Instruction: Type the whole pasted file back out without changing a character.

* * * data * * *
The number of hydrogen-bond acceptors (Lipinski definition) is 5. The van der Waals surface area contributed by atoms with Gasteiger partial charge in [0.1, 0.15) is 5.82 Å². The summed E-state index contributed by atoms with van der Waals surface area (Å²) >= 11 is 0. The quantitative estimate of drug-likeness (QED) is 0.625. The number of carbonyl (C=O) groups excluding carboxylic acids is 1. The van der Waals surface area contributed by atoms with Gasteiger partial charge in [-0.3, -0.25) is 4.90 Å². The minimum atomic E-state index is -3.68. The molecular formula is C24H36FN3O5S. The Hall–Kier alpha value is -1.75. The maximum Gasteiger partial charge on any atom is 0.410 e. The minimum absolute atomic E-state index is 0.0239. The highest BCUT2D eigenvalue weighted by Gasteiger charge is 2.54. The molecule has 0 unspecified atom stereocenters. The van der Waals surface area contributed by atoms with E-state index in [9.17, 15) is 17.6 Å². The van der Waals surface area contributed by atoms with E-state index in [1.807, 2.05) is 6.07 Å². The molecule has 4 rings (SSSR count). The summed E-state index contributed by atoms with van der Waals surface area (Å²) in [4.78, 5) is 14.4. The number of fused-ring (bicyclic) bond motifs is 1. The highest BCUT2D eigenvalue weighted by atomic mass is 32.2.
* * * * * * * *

The number of hydrogen-bond acceptors (Lipinski definition) is 5. The van der Waals surface area contributed by atoms with Gasteiger partial charge in [0.1, 0.15) is 5.82 Å². The summed E-state index contributed by atoms with van der Waals surface area (Å²) >= 11 is 0. The quantitative estimate of drug-likeness (QED) is 0.625. The number of carbonyl (C=O) groups excluding carboxylic acids is 1. The van der Waals surface area contributed by atoms with Gasteiger partial charge in [-0.3, -0.25) is 4.90 Å². The minimum atomic E-state index is -3.68. The molecular formula is C24H36FN3O5S. The Hall–Kier alpha value is -1.75. The maximum Gasteiger partial charge on any atom is 0.410 e. The minimum absolute atomic E-state index is 0.0239. The highest BCUT2D eigenvalue weighted by Gasteiger charge is 2.54. The molecule has 0 unspecified atom stereocenters. The van der Waals surface area contributed by atoms with E-state index in [9.17, 15) is 17.6 Å². The van der Waals surface area contributed by atoms with E-state index in [1.807, 2.05) is 6.07 Å². The molecule has 4 rings (SSSR count). The summed E-state index contributed by atoms with van der Waals surface area (Å²) in [4.78, 5) is 14.4. The number of fused-ring (bicyclic) bond motifs is 1. The highest BCUT2D eigenvalue weighted by atomic mass is 32.2.